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Publication numberUS4652812 A
Publication typeGrant
Application numberUS 06/675,221
Publication dateMar 24, 1987
Filing dateNov 27, 1984
Priority dateNov 27, 1984
Fee statusLapsed
Publication number06675221, 675221, US 4652812 A, US 4652812A, US-A-4652812, US4652812 A, US4652812A
InventorsGeorge E. Gimpelson, Elias W. George
Original AssigneeHarris Corporation
Export CitationBiBTeX, EndNote, RefMan
External Links: USPTO, USPTO Assignment, Espacenet
One-sided ion migration velocity measurement and electromigration failure warning device
US 4652812 A
Abstract
Cathode migration is reduced by increasing the width of the cathode at its leading edge compared to the width of the anode at its leading edge. Electromigration to a specific degree may be measured by placing an additional conductor connected to the anode portion of the base conductor and separated from the anode by the base conductor. A rapid change in resistance can be sensed as the anode electrically migrates past the additional conductor.
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Claims(13)
What is claimed is:
1. An electromigration sensor comprising:
a first conductor of a first electromigration rate having an anode and cathode regions interconnected by an intermediate region;
an anode conductor having a second electromigration rate higher than said first electromigration rate on said anode region of said first conductor;
a cathode conductor on said cathode region of said first conductor spaced along a migration axis of said first conductor;
a second conductor in contact with said anode region of said first conductor and separated from said anode conductor by said anode region of said first conductor;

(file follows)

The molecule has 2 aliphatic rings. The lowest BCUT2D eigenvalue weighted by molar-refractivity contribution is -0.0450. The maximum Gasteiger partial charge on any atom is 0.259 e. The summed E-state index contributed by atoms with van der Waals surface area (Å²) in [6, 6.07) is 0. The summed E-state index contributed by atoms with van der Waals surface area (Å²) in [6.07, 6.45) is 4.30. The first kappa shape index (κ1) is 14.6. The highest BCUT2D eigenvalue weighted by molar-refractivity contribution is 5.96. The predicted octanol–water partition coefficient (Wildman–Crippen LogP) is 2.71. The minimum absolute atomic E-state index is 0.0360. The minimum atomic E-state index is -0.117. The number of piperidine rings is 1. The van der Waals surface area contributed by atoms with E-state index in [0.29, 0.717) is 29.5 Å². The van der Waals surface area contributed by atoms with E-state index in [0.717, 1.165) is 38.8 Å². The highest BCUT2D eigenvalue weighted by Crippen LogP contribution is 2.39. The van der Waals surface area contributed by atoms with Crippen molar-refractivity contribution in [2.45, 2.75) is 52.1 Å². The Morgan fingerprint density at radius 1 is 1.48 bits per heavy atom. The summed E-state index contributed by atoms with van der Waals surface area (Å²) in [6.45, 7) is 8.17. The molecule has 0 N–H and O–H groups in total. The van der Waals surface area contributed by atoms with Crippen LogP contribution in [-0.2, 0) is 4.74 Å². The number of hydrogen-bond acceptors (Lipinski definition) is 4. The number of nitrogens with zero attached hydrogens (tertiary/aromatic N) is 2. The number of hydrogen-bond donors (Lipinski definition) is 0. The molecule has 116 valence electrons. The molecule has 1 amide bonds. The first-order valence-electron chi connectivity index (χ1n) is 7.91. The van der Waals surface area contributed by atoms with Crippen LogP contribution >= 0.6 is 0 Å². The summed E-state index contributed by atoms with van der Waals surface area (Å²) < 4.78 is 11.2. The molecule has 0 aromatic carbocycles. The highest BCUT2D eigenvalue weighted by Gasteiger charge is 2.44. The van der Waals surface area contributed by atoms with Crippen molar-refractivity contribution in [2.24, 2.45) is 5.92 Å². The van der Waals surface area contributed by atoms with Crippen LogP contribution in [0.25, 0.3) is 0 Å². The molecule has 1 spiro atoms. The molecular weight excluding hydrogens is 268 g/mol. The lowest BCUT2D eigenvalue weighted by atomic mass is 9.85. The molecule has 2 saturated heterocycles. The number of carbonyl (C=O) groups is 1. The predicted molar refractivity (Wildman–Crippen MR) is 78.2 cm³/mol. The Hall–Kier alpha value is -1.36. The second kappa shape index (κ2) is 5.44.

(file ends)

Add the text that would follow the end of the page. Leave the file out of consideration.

electromigration of said anode conductor past said second conductor being detected by a change of resistance between said anode conductor and said second conductor.
2. An electromigration sensor according to claim 1, wherein said anode and cathode conductor are of the same material.
3. An electromigration sensor according to claim 1, wherein the portion of said second conductor in contact with said first conductor is juxtaposed said anode conductor.
4. An electromigration sensor according to claim 1, wherein said second conductor includes a plurality of fingers in contact with said first conductor at a plurality of areas along said anode region of said first conductor and separated from said anode conductor by said first conductor.
5. An electromigration sensor according to claim 4, wherein said second conductor includes a contact pad interconnecting said plurality of fingers.
6. An electromigration sensor according to claim 1, wherein the width of said cathode conductor adjacent said intermediate region of said first conductor is substantially greater than the width of said anode conductor adjacent said intermediate region of said first conductor.
7. An electromigration sensor according to claim 6, wherein the width of said intermediate region of said first conductor adjacent said cathode region is greater than the width of said intermediate region adjacent said anode region.
8. An electromigration sensor according to claim 1, wherein said sensor has an axis of electromigration, and said anode conductor has a greater resistance per unit of length along said axis than said cathode conductor extending from said intermediate region of said first conductor.
9. An electromigration sensor according to claim 1, including a pair of source pads connected to said anode conductor and said cathode conductor and a pair of sensing pads connected to said anode and cathode respectively, migration velocity being determined by measuring the change of resistance between said sensing pads with a voltage applied across said source pads.
10. An electromigration sensor comprising:
a first conductive layer having a first electromigration rate and divided into an anode region, a cathode region and an intermediate region;